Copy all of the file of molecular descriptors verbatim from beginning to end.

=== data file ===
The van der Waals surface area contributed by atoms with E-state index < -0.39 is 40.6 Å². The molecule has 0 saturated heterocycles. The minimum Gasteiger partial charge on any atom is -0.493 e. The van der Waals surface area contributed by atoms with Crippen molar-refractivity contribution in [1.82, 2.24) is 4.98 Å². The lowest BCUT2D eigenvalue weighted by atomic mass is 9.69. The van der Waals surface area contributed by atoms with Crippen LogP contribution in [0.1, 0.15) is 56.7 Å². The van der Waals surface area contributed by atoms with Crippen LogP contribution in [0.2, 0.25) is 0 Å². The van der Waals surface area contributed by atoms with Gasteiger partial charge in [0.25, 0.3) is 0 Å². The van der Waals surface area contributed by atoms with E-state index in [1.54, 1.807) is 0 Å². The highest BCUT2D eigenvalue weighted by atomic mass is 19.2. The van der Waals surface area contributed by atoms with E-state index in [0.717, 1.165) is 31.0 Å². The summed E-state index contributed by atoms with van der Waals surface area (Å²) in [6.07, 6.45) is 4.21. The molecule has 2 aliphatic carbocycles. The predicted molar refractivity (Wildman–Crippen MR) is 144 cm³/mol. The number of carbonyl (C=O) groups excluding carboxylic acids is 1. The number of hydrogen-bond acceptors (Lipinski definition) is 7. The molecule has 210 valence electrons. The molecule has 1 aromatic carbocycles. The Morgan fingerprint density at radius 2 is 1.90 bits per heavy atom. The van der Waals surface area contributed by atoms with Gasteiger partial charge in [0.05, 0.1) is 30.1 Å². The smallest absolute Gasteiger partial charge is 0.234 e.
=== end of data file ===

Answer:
The van der Waals surface area contributed by atoms with E-state index < -0.39 is 40.6 Å². The molecule has 0 saturated heterocycles. The minimum Gasteiger partial charge on any atom is -0.493 e. The van der Waals surface area contributed by atoms with Crippen molar-refractivity contribution in [1.82, 2.24) is 4.98 Å². The lowest BCUT2D eigenvalue weighted by atomic mass is 9.69. The van der Waals surface area contributed by atoms with Crippen LogP contribution in [0.1, 0.15) is 56.7 Å². The van der Waals surface area contributed by atoms with Crippen LogP contribution in [0.2, 0.25) is 0 Å². The van der Waals surface area contributed by atoms with Gasteiger partial charge in [0.25, 0.3) is 0 Å². The van der Waals surface area contributed by atoms with E-state index in [1.54, 1.807) is 0 Å². The highest BCUT2D eigenvalue weighted by atomic mass is 19.2. The van der Waals surface area contributed by atoms with E-state index in [0.717, 1.165) is 31.0 Å². The summed E-state index contributed by atoms with van der Waals surface area (Å²) in [6.07, 6.45) is 4.21. The molecule has 2 aliphatic carbocycles. The predicted molar refractivity (Wildman–Crippen MR) is 144 cm³/mol. The number of carbonyl (C=O) groups excluding carboxylic acids is 1. The number of hydrogen-bond acceptors (Lipinski definition) is 7. The molecule has 210 valence electrons. The molecule has 1 aromatic carbocycles. The Morgan fingerprint density at radius 2 is 1.90 bits per heavy atom. The van der Waals surface area contributed by atoms with Gasteiger partial charge in [0.05, 0.1) is 30.1 Å². The smallest absolute Gasteiger partial charge is 0.234 e.